On the other side is Parc Clichy-Batignolles, a gorgeous new recreational arena once occupied by freight yards, where you'll find a skate park, basketball courts, and a playgound surrounded by natural landscaping, scenic walks, and sustainable energy displays including wind turbines and solar panels.

Explore the Artsy & Bohemian Side of Batignolles in this 3-Hour Walking Tour

Find the best places to stay in the 17th arrondissement

18th Arrondissement - Montmartre, Sacré Coeur, Moulin Rouge, Les Puces Flea Market

Place de Tertre next to Sacré Coeur in Paris's 18th Arrondissement
Place de Tertre next to Sacré Coeur in Paris's 18th Arrondissement

Why visit:   Famous attractions, village-like neighborhoods once populated by artists and writers, and fantastic views of Paris attract large numbers of visitors to the 18th Arrondissement.  You'll also find plenty of appealing cafes and boutiques, especially along Rue des Abbesses where a Christmas Market pops up during December.

Top Montmartre Attractions

Discover:  The sloping hills, vineyard, and stories about famous artists and musicians who once lived in Montmartre.  The charming village of Abbesses.  

Enjoy: Spectacular views from Sacre Coeur.  

Treat yourself to:  Unforgettable shows and dinner at Moulin Rouge.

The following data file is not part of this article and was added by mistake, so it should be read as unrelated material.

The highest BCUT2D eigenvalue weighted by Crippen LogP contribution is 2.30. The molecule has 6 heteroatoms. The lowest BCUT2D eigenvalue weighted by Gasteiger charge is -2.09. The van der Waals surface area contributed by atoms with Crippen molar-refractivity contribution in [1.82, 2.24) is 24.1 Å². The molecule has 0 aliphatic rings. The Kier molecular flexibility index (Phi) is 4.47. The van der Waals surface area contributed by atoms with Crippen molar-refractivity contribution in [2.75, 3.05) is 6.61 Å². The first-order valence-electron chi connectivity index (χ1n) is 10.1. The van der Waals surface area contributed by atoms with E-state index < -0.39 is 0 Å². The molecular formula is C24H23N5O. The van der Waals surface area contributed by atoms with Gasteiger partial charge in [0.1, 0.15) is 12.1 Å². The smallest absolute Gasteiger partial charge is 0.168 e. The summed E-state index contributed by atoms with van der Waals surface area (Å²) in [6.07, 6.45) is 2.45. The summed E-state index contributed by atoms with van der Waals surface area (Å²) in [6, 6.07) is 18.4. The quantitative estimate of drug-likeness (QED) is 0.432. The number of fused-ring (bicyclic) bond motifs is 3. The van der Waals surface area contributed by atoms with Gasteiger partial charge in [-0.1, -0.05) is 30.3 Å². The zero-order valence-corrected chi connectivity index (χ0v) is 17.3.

Find out about a VIP evening at Moulin Rouge:  Champagne, dinner, and tickets to the hottest show in town

Explore:  Five floors of dazzling textiles and trims at the Saint-Pierre Fabric Market.

Spend a day at:  The biggest flea market in Paris (and the world), Marché aux Puces (Flea Market) in Saint-Ouen located just north of the Peripherique at Clingancourt.  And no, Saint-Ouen is not part of Paris (historically, this was to avoid taxes) and Les Puces isn't technically in the 18th - but it's just across the city line.

Find top Montmartre hotels & apartments in Montmartre

Recommended Montmartre Tours

19th Arrondissement - Parc de la Villette, Buttes Chaumont Park, Paris Plages

Silver dome (La Géode) housing a theater at Cité des Sciences et de l'Industrie, science and exploration museum at Paris's Parc de la Villette in the 19th Arrondissement
Silver dome (La Géode) housing a theater at Cité des Sciences et de l'Industrie, science and exploration museum at Paris's Parc de la Villette in the 19th Arrondissement